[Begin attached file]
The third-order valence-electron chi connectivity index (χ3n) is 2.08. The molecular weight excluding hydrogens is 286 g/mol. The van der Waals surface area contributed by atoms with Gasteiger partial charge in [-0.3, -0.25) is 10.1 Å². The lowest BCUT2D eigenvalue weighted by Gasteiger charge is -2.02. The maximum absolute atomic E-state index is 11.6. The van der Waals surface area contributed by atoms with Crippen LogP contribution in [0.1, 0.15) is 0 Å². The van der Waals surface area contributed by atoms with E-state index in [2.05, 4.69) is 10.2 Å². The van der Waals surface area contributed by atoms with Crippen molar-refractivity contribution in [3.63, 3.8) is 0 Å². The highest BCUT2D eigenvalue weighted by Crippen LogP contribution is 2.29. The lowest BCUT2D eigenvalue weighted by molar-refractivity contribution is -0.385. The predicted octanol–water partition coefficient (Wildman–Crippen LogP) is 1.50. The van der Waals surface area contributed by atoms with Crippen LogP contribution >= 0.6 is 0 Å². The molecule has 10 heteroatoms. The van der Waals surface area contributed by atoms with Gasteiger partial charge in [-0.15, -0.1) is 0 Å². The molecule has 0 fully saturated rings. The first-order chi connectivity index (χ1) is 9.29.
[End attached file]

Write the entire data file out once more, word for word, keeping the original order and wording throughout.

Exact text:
The third-order valence-electron chi connectivity index (χ3n) is 2.08. The molecular weight excluding hydrogens is 286 g/mol. The van der Waals surface area contributed by atoms with Gasteiger partial charge in [-0.3, -0.25) is 10.1 Å². The lowest BCUT2D eigenvalue weighted by Gasteiger charge is -2.02. The maximum absolute atomic E-state index is 11.6. The van der Waals surface area contributed by atoms with Crippen LogP contribution in [0.1, 0.15) is 0 Å². The van der Waals surface area contributed by atoms with E-state index in [2.05, 4.69) is 10.2 Å². The van der Waals surface area contributed by atoms with Crippen molar-refractivity contribution in [3.63, 3.8) is 0 Å². The highest BCUT2D eigenvalue weighted by Crippen LogP contribution is 2.29. The lowest BCUT2D eigenvalue weighted by molar-refractivity contribution is -0.385. The predicted octanol–water partition coefficient (Wildman–Crippen LogP) is 1.50. The van der Waals surface area contributed by atoms with Crippen LogP contribution >= 0.6 is 0 Å². The molecule has 10 heteroatoms. The van der Waals surface area contributed by atoms with Gasteiger partial charge in [-0.15, -0.1) is 0 Å². The molecule has 0 fully saturated rings. The first-order chi connectivity index (χ1) is 9.29.